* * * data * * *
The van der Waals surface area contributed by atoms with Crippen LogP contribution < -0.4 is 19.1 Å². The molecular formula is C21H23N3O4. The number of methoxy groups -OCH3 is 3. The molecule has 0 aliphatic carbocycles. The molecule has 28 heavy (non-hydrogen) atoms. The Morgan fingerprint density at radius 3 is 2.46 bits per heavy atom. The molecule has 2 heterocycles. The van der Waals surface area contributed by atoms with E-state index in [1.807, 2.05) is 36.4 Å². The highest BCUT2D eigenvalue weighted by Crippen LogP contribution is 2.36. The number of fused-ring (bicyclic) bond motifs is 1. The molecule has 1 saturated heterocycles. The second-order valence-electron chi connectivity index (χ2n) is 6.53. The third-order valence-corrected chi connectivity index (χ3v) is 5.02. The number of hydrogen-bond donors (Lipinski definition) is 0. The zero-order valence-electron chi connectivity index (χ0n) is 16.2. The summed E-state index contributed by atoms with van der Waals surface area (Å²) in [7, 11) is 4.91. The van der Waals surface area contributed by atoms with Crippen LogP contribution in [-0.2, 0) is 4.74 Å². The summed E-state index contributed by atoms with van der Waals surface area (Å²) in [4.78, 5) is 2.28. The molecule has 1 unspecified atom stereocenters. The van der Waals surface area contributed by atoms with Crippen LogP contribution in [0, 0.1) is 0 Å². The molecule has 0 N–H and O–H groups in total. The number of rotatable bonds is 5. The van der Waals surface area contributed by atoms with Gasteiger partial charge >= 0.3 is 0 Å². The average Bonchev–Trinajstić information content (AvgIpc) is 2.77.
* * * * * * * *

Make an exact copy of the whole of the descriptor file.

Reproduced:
The van der Waals surface area contributed by atoms with Crippen LogP contribution < -0.4 is 19.1 Å². The molecular formula is C21H23N3O4. The number of methoxy groups -OCH3 is 3. The molecule has 0 aliphatic carbocycles. The molecule has 28 heavy (non-hydrogen) atoms. The Morgan fingerprint density at radius 3 is 2.46 bits per heavy atom. The molecule has 2 heterocycles. The van der Waals surface area contributed by atoms with E-state index in [1.807, 2.05) is 36.4 Å². The highest BCUT2D eigenvalue weighted by Crippen LogP contribution is 2.36. The number of fused-ring (bicyclic) bond motifs is 1. The molecule has 1 saturated heterocycles. The second-order valence-electron chi connectivity index (χ2n) is 6.53. The third-order valence-corrected chi connectivity index (χ3v) is 5.02. The number of hydrogen-bond donors (Lipinski definition) is 0. The zero-order valence-electron chi connectivity index (χ0n) is 16.2. The summed E-state index contributed by atoms with van der Waals surface area (Å²) in [7, 11) is 4.91. The van der Waals surface area contributed by atoms with Crippen LogP contribution in [-0.2, 0) is 4.74 Å². The summed E-state index contributed by atoms with van der Waals surface area (Å²) in [4.78, 5) is 2.28. The molecule has 1 unspecified atom stereocenters. The van der Waals surface area contributed by atoms with Crippen LogP contribution in [0, 0.1) is 0 Å². The molecule has 0 N–H and O–H groups in total. The number of rotatable bonds is 5. The van der Waals surface area contributed by atoms with Gasteiger partial charge >= 0.3 is 0 Å². The average Bonchev–Trinajstić information content (AvgIpc) is 2.77.